From here it was a quick visit to the People’s Museum further along the Mile. But with too much to take in and desperate for coffee and a sit-down, I wandered on down to the new Parliament Building for lunch. Much controversy surrounds this building – ultra-modern architecture in the midst of all the great, old buildings of the Royal Mile. It was designed by a Spanish follower of Gaudi and has some similar features to the Sagrada Familia in Barcelona. Quite beautiful in a futuristic kind of way. I also read up a bit about Scottish Parliament and Scottish Government, and the Act of Union between Scotland and England. As usual, I can’t remember the details, but it was interesting at the time. My little guidebook says that it was on September 11, 1997. that 74.3% of those who voted in the referendum supported the re-establishment of the Scottish Parliament. And 2 years later both the Scottish Government and Scottish Parliament were established. Obviously this still isn’t the same as completely independent home rule because that referendum is still coming up next year – and from what I can gather, opinion is very divided about the benefit of breaking away from England again. Watch with interest! (LATER: As we know now, the NO vote won. But there’s talk of another referendum, post-Brexit)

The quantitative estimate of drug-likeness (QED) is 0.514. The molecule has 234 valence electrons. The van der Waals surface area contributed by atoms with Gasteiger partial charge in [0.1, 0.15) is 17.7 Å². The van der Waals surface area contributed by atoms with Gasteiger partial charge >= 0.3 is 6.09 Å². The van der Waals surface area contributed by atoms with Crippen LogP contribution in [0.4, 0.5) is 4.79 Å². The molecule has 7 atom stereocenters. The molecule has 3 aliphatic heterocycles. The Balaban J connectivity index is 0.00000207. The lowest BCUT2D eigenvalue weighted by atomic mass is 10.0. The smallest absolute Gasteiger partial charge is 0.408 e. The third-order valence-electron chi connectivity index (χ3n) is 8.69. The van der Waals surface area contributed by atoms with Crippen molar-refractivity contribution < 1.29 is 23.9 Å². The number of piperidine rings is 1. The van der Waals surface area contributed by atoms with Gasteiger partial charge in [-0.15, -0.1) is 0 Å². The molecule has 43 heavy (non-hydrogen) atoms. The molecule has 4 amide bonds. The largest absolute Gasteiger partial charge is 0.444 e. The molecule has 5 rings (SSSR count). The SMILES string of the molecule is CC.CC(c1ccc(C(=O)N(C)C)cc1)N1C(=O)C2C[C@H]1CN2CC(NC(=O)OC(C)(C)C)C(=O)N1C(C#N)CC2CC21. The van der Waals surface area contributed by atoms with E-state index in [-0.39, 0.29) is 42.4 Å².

Holyrood Palace, across the road from the Parliament building, and beneath the craggy cliffs of Arthurs Seat, is the Queen’s official residence in Scotland. It’s used for official visits, garden parties and ceremonies when HRH is around. Along with all the usual Great Halls, Morning Rooms, tapestries, bedchambers etc., the visit included Mary Queen of Scots chambers where many dramatic events occurred. It must have been a bleak old place in those days. The Palace is built on the site of the Holyrood Abbey, a Francisan abbey dating back to very early Christian days. The ruins of the Abbey still stand in the Palace Gardens.